23 October 2012

Timeslips (1)

This is, functionally and organically, an extension of my first Vie Hebdomadaires post, “The puzzle that is me”, from 30 July. Perhaps extension isn't the right word; descendent or inheritor might be better. It's likely to be quite short; partly because I have only as long as it takes me to eat a bowl of soup, and partly because I don't yet know exactly where it is heading. It will have to be the first fragment of a self exploration in progress.
I said, back then in July, that a particular science fiction novel read in my early teens “changed me fundamentally and shaped my whole subsequent life”. To a more diffuse but equally real extent, that is also true of the whole gamut of science fiction which I read between roughly thirteen and sixteen. While this is a fact of which I've been generally aware for some time, over the past three months I've been thinking about it consciously and explicitly.
In second hand bookshops, charity stalls, digital reissues and the always excellent Marx Books, I've been deliberately looking out for copies of those titles and authors which I can retrieve from memory. Not according to a grand strategy; each quest is triggered by a chance association from another book read, by a day to day experience, by a remark in conversation.
I was a voracious reader at that time. Though many of the books concerned are, I now discover, quite slim, I nevertheless cannot any longer devour six or seven of them in a day. It's perhaps fortunate, then, that I can't remember enough bibliographic details to track down more than a few of them. Some I remember clearly and can go straight to them in a catalogue; Geoffrey Hoyle's October the first is too late was one such. Others I can find by following trails of breadcrumbs backward ... I could remember neither author nor title for Frederik Pohl's A plague of pythons, for instance, but searching online for a combination of things I did remember (coronets, mind control, science fiction novel, hoaxer, etc) brought them up fairly quickly. For some I have to rely on the black arts of which Ray Girvan is master; he has located several titles which defeated me completely, from almost no clues at all, and is currently chasing another for me.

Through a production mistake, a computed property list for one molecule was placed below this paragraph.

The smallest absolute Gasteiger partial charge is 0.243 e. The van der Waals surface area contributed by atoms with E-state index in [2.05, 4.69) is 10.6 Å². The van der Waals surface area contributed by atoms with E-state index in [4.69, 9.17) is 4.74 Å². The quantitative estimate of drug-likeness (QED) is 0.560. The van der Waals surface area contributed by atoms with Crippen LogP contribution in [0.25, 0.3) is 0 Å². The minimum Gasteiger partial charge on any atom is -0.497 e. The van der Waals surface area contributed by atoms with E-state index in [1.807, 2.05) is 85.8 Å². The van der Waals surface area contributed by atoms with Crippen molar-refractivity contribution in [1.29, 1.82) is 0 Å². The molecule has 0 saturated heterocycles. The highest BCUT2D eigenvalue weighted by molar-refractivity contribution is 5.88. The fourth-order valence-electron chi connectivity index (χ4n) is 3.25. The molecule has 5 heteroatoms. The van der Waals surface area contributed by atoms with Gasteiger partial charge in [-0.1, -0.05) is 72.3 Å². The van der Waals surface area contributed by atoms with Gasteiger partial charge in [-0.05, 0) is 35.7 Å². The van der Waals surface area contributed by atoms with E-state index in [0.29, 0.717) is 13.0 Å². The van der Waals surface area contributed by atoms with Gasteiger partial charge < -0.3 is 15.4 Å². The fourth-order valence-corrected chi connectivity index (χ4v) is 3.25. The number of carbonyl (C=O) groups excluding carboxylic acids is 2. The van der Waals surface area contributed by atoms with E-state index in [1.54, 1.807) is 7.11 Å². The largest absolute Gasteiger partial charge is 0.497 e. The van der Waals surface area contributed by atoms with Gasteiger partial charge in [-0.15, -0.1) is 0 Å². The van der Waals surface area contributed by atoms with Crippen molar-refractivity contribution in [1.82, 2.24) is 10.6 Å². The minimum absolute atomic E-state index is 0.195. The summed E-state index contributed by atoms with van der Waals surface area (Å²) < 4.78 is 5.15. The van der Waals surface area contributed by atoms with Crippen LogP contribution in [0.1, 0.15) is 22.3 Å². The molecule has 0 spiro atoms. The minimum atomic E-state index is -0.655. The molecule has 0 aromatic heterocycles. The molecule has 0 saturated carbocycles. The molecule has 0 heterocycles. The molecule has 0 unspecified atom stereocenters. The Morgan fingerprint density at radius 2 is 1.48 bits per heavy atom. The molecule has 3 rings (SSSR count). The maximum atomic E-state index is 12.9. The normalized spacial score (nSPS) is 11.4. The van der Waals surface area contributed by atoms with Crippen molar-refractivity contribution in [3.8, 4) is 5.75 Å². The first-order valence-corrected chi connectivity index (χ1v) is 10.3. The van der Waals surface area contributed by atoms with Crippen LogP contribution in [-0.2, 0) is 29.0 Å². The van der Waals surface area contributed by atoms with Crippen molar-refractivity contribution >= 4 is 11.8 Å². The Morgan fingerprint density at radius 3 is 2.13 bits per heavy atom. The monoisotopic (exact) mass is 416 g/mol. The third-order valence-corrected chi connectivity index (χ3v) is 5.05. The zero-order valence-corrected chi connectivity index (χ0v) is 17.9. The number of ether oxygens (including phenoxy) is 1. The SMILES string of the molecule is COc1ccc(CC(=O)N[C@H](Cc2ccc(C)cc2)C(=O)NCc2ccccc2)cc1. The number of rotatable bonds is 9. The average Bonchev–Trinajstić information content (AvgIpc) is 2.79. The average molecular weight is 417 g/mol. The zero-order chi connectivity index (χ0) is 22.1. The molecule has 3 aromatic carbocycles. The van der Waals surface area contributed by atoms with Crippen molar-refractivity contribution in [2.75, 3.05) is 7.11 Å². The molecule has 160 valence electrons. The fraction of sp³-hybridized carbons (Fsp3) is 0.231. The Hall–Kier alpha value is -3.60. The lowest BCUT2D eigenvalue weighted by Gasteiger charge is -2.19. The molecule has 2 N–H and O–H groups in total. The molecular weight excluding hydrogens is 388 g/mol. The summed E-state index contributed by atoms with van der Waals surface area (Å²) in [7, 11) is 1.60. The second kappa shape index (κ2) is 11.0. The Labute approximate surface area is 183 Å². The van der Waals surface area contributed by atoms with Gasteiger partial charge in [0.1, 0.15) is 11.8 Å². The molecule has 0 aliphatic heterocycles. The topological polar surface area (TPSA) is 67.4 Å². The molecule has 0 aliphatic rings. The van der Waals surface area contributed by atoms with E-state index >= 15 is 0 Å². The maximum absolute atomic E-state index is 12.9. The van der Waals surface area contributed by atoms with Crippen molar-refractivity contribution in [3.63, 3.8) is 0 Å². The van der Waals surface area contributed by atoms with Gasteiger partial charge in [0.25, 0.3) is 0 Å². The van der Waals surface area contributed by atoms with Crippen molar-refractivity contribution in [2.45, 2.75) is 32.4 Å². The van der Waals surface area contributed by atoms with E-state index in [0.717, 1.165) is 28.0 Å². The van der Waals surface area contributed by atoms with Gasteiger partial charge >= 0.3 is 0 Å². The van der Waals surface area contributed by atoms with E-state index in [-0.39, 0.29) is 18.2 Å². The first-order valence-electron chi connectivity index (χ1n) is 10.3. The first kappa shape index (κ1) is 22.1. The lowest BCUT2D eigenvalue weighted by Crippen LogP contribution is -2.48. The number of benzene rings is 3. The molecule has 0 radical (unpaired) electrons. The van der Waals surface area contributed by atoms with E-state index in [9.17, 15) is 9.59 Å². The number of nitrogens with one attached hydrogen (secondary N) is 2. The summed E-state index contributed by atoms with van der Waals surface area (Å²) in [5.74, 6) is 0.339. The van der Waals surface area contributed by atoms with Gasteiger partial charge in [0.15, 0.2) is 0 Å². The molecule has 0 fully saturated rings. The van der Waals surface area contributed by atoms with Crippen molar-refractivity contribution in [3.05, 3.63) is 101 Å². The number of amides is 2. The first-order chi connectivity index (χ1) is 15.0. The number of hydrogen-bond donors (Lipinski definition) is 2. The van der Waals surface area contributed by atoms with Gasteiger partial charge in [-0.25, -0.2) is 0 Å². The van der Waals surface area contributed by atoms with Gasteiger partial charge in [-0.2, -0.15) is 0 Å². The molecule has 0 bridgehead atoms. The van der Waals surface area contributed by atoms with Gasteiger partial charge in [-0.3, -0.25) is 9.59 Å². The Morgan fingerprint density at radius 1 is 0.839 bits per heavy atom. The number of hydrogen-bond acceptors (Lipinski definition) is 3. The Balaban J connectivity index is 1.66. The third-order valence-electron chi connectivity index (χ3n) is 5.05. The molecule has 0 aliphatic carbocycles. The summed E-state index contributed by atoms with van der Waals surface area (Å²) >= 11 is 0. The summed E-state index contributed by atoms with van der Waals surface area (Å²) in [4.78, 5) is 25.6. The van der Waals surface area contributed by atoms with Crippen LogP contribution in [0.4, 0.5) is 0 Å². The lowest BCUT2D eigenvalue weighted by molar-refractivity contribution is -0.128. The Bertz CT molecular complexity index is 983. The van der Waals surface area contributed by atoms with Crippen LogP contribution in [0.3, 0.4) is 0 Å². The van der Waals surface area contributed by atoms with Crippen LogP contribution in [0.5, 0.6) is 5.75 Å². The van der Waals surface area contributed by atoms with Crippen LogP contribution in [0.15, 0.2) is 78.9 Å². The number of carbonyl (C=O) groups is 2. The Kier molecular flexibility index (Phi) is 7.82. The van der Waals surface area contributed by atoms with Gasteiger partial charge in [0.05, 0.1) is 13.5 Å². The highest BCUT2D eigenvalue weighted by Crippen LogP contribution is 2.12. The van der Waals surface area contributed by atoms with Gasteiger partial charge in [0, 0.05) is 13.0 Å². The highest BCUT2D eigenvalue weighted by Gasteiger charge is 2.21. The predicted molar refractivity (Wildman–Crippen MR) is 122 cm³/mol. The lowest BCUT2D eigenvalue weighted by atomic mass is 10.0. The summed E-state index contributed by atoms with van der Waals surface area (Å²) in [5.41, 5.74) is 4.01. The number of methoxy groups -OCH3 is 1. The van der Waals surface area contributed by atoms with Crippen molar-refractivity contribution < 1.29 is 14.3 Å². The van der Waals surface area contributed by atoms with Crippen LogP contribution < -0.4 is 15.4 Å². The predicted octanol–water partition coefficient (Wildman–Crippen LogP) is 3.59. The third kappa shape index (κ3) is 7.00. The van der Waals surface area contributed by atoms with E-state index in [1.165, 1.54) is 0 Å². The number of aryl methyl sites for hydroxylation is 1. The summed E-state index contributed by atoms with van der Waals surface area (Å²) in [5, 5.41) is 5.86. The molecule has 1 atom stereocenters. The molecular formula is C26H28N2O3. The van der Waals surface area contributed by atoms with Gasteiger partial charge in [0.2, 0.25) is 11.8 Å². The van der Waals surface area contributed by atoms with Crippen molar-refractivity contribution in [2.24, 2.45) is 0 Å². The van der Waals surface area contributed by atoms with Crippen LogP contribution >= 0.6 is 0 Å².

There are several things that particularly interest me about delving back into what I read at a formative time in my life. The most obvious and superficial is finding out what it was, exactly, that so strongly influenced me – and why. There is also a historical fascination in looking back to how things were then. Even more interesting, though, is to discover what I was like then: to see what sort of teenager I must have been for this fiction to have precisely that effect upon my developing psyche. It's a fascinating voyage of self discovery.
I have to pick up my stylus and walk, now. A lecture hall full of eager (or perhaps somnolent) students awaits me. Rather than stow this and continue it later, this seems like a good point to break and post. I'll be back, in other (no doubt equally fragmentary) posts, to follow some of the threads I've started to gather here.

  • Fred Hoyle, October the first is too late. 1966, London: Heinemann.
  • Frederik Pohl, A plague of pythons. 1966, London: Gollancz.

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